The widely followed S&P 500 Index reached a new all-time-high, officially putting an end to the correction that started early in the year.
Since closing at 2,872.87 on January 26, the S&P 500 has struggled to find positive momentum. By February 8 (just 9 trading days later), the Index had dropped over 10%, entering official correction territory. However, after months of heightened volatility and geopolitical uncertainties, the S&P 500 closed at a new all-time-high on Friday, reaching 2,874.69. With this fresh high level, the bull market that began in March 2009 is now 3,455 days old – surpassing the October 1990 to March 2000 run as the longest bull market on record by most definitions.
Meanwhile, Federal Reserve Chairman Jerome Powell provided a boost to stocks on Friday following his speech at the annual economic symposium in Jackson Hole, Wyoming. Though this was not an official Fed meeting announcement, Powell said gradual interest rate hikes continue to be the best way to protect economic recovery and maintain strong job growth while keeping inflation under control. These comments reassured investors the Fed will likely continue on the current expected path of rate hikes, and investors like consistency.
While the bull market may be aging, strong earnings and economic data illustrate there may still be potential gains ahead barring further unforeseen geopolitical risks. Though the prospects for the remainder of 2018 are somewhat positive for global stocks, many experts believe volatility will remain prevalent in upcoming months as trade negotiations are discussed further. This is why it is important to remember to include a broad range of asset classes in your portfolio. While the day-to-day noise can make it tempting to make knee-jerk decisions, as investors we need to stay committed to our long-term financial goals. Staying focused on our long-term investment objectives and maintaining a disciplined investment strategy can help reduce market noise and increase the odds of a successful outcome over time.
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Chart of the week
The S&P 500 officially closed at a fresh all-time-high on Friday and remains within the broad range of the upward trend that begin in mid-February 2016. Shorter-term momentum has turned more bullish in recent months as support has held near the bottom of the trading range multiple times since February. The new high water mark for S&P 500 may result in a tailwind for the Index as this psychological resistance level has been broken. The coming weeks should continue to provide valuable insight about the near-term direction of the S&P 500, but things seem to have firmed following the volatility experienced earlier in the year.
Broad equity markets finished the week positive as small-cap US stocks experienced the largest gains. S&P 500 sectors were mixed with cyclical sectors broadly outperforming defensive sectors.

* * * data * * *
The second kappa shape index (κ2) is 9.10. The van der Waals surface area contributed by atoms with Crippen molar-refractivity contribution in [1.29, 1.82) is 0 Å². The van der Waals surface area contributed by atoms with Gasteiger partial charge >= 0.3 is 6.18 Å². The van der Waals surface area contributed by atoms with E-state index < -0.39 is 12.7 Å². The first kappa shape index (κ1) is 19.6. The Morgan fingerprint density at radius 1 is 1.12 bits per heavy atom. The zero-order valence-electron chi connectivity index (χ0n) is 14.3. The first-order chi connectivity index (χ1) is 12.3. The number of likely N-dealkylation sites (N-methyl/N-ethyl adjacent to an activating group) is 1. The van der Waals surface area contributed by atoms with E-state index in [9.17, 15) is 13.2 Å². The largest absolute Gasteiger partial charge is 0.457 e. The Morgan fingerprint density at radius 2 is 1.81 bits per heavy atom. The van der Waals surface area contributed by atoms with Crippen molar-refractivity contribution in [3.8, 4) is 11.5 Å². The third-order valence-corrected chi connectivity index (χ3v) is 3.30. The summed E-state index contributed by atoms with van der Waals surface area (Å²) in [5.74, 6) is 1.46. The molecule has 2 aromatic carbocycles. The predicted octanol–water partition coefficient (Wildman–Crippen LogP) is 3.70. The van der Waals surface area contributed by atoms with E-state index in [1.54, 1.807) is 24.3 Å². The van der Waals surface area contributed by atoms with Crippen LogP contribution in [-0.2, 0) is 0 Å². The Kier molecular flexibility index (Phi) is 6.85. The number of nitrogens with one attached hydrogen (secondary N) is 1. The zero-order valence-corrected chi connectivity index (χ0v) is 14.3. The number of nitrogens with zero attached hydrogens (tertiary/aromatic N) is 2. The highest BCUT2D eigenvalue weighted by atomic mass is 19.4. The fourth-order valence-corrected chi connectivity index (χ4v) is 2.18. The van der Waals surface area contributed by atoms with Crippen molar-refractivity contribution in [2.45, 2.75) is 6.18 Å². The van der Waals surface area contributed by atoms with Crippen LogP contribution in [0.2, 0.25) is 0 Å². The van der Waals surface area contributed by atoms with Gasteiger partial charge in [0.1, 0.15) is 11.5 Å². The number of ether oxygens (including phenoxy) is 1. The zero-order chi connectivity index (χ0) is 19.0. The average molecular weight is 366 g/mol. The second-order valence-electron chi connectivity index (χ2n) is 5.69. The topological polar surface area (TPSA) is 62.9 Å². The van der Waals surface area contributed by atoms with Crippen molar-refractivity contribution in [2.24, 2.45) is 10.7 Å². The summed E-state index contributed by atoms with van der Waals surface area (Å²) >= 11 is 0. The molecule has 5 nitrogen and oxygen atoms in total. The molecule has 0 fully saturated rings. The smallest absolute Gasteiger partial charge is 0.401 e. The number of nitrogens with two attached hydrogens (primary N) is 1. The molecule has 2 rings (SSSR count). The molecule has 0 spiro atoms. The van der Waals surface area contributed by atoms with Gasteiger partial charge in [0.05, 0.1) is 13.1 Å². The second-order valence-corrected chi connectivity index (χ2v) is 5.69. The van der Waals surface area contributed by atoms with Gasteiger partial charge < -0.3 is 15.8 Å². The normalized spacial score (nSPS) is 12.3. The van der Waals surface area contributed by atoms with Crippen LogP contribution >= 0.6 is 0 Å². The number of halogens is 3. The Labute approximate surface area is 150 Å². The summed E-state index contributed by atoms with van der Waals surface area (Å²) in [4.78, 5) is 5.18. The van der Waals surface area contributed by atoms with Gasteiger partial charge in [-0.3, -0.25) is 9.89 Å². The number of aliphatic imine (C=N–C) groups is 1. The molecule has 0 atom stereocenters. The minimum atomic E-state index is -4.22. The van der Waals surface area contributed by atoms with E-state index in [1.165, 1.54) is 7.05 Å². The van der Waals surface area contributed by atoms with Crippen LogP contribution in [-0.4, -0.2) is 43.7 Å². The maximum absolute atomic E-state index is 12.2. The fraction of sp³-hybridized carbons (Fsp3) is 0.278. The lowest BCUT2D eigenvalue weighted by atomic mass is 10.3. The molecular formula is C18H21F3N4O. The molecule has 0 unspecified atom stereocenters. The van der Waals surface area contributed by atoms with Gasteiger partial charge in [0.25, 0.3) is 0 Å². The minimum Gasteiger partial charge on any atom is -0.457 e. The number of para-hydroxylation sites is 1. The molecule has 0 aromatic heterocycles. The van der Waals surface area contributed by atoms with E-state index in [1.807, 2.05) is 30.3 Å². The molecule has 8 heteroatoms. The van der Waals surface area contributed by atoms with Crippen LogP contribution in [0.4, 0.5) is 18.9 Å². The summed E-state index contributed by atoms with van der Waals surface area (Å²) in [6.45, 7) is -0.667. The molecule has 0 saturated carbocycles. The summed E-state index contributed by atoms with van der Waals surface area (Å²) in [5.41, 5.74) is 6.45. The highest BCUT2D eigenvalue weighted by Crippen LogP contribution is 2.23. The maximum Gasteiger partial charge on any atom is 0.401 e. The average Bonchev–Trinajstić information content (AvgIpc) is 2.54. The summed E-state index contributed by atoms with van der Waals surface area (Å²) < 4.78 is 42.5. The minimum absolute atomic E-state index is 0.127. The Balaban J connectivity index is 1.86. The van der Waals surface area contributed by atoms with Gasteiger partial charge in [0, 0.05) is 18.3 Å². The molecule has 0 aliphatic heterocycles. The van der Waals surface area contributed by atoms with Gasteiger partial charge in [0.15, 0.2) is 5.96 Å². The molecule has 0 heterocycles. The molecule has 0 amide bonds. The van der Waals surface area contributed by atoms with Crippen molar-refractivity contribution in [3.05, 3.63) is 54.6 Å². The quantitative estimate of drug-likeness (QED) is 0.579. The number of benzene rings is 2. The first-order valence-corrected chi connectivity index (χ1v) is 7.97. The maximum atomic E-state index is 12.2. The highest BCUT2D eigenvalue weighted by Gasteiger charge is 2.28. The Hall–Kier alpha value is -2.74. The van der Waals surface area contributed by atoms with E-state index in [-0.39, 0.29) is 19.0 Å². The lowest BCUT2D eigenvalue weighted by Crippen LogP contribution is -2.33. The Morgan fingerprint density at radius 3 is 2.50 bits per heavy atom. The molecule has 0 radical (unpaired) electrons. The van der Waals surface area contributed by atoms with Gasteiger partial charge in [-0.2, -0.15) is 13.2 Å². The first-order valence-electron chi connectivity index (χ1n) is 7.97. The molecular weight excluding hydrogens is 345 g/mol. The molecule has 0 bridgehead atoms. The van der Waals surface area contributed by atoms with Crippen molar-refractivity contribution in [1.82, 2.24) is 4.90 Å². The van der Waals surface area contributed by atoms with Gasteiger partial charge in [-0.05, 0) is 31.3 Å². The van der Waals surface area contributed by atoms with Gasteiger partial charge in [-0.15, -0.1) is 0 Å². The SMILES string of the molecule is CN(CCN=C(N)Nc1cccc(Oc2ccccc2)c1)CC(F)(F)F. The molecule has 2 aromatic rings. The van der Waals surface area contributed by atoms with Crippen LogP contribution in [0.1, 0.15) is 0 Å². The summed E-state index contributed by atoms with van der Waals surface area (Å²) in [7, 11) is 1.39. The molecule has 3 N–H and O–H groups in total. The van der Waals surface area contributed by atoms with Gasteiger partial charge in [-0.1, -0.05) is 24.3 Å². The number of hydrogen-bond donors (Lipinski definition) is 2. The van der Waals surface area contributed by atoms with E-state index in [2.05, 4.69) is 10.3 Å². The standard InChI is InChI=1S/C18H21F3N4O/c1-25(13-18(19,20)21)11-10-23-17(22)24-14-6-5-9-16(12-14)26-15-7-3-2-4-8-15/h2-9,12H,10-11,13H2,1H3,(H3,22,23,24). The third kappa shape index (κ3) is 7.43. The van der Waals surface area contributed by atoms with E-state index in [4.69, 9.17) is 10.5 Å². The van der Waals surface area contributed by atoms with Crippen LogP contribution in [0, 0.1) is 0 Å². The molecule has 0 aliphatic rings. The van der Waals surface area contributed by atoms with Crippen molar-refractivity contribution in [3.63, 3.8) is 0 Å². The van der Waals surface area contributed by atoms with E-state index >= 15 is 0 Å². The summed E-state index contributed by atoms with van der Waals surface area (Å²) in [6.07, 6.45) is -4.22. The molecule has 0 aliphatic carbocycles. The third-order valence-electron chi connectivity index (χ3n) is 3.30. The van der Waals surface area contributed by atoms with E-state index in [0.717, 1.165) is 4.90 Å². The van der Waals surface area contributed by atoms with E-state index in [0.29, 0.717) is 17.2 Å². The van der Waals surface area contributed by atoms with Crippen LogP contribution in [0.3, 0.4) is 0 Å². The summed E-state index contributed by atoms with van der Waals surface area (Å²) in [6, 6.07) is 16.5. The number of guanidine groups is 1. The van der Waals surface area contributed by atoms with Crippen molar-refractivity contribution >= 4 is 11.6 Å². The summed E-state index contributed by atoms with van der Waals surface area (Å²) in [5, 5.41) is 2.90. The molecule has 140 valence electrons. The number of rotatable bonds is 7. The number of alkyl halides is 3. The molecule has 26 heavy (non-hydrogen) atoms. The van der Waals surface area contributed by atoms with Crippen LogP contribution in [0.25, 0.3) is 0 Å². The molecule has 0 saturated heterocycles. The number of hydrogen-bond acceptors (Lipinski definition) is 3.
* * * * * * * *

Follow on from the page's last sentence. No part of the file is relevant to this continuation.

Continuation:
So far in 2018 technology, consumer discretionary, and healthcare are the strongest performers while telecommunications, consumer staples, and materials have been the worst performing sectors.
Commodities were positive as oil prices rose 4.26%, snapping a seven-week losing streak. Oil prices were supported by a larger than expected decline in US inventories, but concerns about slowing global demand (especially in emerging market economies) capped gains.
Gold prices were positive with a 2.53% gain – the first weekly increase since early July. Comments by President Trump disagreeing with the Fed’s decision to continue raising interest rates put downward pressure on the dollar, supporting gold prices as a weaker dollar makes it less expensive for holders of other currencies to purchase the metal.
The 10-year Treasury yield fell from 2.87% to 2.82, resulting in positive performance for traditional US bond asset classes. Yields fell on Monday after President Trump criticized the Fed for recent rate hikes, but steadied during the remainder of the week as further gradual rate hikes are expected.
High-yield bonds were positive for the week as riskier asset classes experienced gains and credit spreads fell slightly. As long as the economy remains healthy, higher-yielding bonds are expected to continue outperforming traditional bonds in the long-run as the risk of default is moderately low.
Asset class indices are mixed so far in 2018, with small-cap US stocks leading the way and international stocks lagging behind.
Lesson to be learned
The emotional burden of trading is substantial; on any given day, I could lose millions of dollars. If you personalize these losses, you can’t trade.”
– Bruce Kovner
Investing can trigger many emotions – even for the most seasoned professionals. However, if you want to be a successful investor, you have to disconnect your feelings from what’s happening in the market. By sticking to an emotion-free, disciplined investment strategy, you can increase the odds of success in the long-term.
Our investment team has two simple indicators we share that help you see how the economy is doing (we call this the Recession Probability Index, or RPI), as well as if the US Stock Market is strong (bull) or weak (bear).
In a nutshell, we want the RPI to be low on the scale of 1 to 100. For the US Equity Bull/Bear indicator, we want it to read least 66.67% bullish. When those two things occur, our research shows market performance is strongest and least volatile.
The Recession Probability Index (RPI) has a current reading of 22.97, forecasting further economic growth and not warning of a recession at this time. The Bull/Bear indicator is currently 100% bullish – 0% neutral – 0% bearish. This means the indicator believes there is a slightly higher than average likelihood of stock market increases in the near term (within the next 18 months).